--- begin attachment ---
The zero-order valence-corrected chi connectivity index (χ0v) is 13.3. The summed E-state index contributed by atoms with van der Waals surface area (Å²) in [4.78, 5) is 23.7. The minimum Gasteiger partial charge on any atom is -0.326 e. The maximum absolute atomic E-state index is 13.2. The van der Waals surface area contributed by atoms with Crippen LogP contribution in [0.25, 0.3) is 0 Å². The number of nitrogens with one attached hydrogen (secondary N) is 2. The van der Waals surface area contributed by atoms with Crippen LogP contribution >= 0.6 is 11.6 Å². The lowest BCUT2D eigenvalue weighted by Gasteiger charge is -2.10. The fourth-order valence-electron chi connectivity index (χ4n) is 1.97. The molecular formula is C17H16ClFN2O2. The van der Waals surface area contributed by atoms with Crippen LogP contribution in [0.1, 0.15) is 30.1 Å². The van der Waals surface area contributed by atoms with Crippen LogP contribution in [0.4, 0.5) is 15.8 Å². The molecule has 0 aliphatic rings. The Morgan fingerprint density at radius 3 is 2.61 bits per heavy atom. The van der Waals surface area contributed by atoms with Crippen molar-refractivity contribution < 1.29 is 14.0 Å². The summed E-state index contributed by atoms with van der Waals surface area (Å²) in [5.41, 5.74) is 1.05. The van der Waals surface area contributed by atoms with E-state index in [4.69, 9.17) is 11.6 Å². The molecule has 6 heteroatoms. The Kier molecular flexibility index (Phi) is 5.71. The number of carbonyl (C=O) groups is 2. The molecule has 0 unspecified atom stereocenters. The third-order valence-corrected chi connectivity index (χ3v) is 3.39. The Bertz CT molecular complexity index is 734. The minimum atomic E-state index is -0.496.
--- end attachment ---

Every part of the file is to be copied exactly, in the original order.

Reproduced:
The zero-order valence-corrected chi connectivity index (χ0v) is 13.3. The summed E-state index contributed by atoms with van der Waals surface area (Å²) in [4.78, 5) is 23.7. The minimum Gasteiger partial charge on any atom is -0.326 e. The maximum absolute atomic E-state index is 13.2. The van der Waals surface area contributed by atoms with Crippen LogP contribution in [0.25, 0.3) is 0 Å². The number of nitrogens with one attached hydrogen (secondary N) is 2. The van der Waals surface area contributed by atoms with Crippen LogP contribution >= 0.6 is 11.6 Å². The lowest BCUT2D eigenvalue weighted by Gasteiger charge is -2.10. The fourth-order valence-electron chi connectivity index (χ4n) is 1.97. The molecular formula is C17H16ClFN2O2. The van der Waals surface area contributed by atoms with Crippen LogP contribution in [0.1, 0.15) is 30.1 Å². The van der Waals surface area contributed by atoms with Crippen LogP contribution in [0.4, 0.5) is 15.8 Å². The molecule has 0 aliphatic rings. The Morgan fingerprint density at radius 3 is 2.61 bits per heavy atom. The van der Waals surface area contributed by atoms with Crippen molar-refractivity contribution < 1.29 is 14.0 Å². The summed E-state index contributed by atoms with van der Waals surface area (Å²) in [5.41, 5.74) is 1.05. The van der Waals surface area contributed by atoms with E-state index in [4.69, 9.17) is 11.6 Å². The molecule has 6 heteroatoms. The Kier molecular flexibility index (Phi) is 5.71. The number of carbonyl (C=O) groups is 2. The molecule has 0 unspecified atom stereocenters. The third-order valence-corrected chi connectivity index (χ3v) is 3.39. The Bertz CT molecular complexity index is 734. The minimum atomic E-state index is -0.496.